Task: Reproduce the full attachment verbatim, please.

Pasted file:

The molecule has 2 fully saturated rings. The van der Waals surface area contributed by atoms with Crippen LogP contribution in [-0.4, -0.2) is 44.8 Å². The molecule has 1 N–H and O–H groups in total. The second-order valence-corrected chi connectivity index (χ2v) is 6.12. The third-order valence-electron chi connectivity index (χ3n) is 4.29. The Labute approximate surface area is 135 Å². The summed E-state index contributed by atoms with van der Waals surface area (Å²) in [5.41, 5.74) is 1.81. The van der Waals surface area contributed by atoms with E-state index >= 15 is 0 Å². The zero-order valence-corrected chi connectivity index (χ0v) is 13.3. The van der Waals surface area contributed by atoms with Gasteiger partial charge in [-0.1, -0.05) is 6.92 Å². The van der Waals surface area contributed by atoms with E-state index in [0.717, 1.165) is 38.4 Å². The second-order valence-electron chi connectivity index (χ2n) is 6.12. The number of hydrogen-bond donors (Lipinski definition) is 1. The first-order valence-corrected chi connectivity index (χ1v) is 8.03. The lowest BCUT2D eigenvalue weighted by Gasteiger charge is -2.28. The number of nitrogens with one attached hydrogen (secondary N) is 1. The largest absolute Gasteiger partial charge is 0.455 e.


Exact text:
The molecule has 2 fully saturated rings. The van der Waals surface area contributed by atoms with Crippen LogP contribution in [-0.4, -0.2) is 44.8 Å². The molecule has 1 N–H and O–H groups in total. The second-order valence-corrected chi connectivity index (χ2v) is 6.12. The third-order valence-electron chi connectivity index (χ3n) is 4.29. The Labute approximate surface area is 135 Å². The summed E-state index contributed by atoms with van der Waals surface area (Å²) in [5.41, 5.74) is 1.81. The van der Waals surface area contributed by atoms with E-state index >= 15 is 0 Å². The zero-order valence-corrected chi connectivity index (χ0v) is 13.3. The van der Waals surface area contributed by atoms with Gasteiger partial charge in [-0.1, -0.05) is 6.92 Å². The van der Waals surface area contributed by atoms with E-state index in [0.717, 1.165) is 38.4 Å². The second-order valence-electron chi connectivity index (χ2n) is 6.12. The number of hydrogen-bond donors (Lipinski definition) is 1. The first-order valence-corrected chi connectivity index (χ1v) is 8.03. The lowest BCUT2D eigenvalue weighted by Gasteiger charge is -2.28. The number of nitrogens with one attached hydrogen (secondary N) is 1. The largest absolute Gasteiger partial charge is 0.455 e.